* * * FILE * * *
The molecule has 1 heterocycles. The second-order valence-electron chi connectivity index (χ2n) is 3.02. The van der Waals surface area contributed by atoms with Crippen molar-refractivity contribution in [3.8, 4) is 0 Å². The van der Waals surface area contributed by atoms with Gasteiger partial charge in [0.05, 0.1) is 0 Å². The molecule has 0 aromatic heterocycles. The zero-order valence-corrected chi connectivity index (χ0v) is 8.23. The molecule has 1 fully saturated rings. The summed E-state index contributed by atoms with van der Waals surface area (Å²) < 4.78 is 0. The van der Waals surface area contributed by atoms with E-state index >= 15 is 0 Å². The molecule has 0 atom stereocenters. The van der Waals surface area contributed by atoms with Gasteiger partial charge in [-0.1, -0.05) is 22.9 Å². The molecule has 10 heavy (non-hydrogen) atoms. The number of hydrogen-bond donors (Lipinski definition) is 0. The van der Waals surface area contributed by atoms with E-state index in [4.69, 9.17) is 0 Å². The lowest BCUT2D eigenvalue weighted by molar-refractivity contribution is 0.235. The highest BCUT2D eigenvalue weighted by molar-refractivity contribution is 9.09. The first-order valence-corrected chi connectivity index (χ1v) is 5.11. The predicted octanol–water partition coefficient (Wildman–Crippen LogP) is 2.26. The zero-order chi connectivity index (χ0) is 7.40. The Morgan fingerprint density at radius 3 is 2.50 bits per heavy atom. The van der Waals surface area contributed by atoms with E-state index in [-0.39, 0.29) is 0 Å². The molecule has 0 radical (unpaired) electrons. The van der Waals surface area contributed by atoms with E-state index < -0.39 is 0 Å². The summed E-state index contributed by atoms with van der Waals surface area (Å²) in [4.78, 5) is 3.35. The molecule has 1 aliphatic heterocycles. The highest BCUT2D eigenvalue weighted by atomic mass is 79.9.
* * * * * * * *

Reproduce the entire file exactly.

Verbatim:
The molecule has 1 heterocycles. The second-order valence-electron chi connectivity index (χ2n) is 3.02. The van der Waals surface area contributed by atoms with Crippen molar-refractivity contribution in [3.8, 4) is 0 Å². The van der Waals surface area contributed by atoms with Gasteiger partial charge in [0.05, 0.1) is 0 Å². The molecule has 0 aromatic heterocycles. The zero-order valence-corrected chi connectivity index (χ0v) is 8.23. The molecule has 1 fully saturated rings. The summed E-state index contributed by atoms with van der Waals surface area (Å²) < 4.78 is 0. The van der Waals surface area contributed by atoms with E-state index >= 15 is 0 Å². The molecule has 0 atom stereocenters. The van der Waals surface area contributed by atoms with Gasteiger partial charge in [-0.1, -0.05) is 22.9 Å². The molecule has 10 heavy (non-hydrogen) atoms. The number of hydrogen-bond donors (Lipinski definition) is 0. The van der Waals surface area contributed by atoms with E-state index in [4.69, 9.17) is 0 Å². The lowest BCUT2D eigenvalue weighted by molar-refractivity contribution is 0.235. The highest BCUT2D eigenvalue weighted by molar-refractivity contribution is 9.09. The first-order valence-corrected chi connectivity index (χ1v) is 5.11. The predicted octanol–water partition coefficient (Wildman–Crippen LogP) is 2.26. The zero-order chi connectivity index (χ0) is 7.40. The Morgan fingerprint density at radius 3 is 2.50 bits per heavy atom. The van der Waals surface area contributed by atoms with E-state index in [-0.39, 0.29) is 0 Å². The molecule has 0 radical (unpaired) electrons. The van der Waals surface area contributed by atoms with E-state index < -0.39 is 0 Å². The summed E-state index contributed by atoms with van der Waals surface area (Å²) in [4.78, 5) is 3.35. The molecule has 1 aliphatic heterocycles. The highest BCUT2D eigenvalue weighted by atomic mass is 79.9.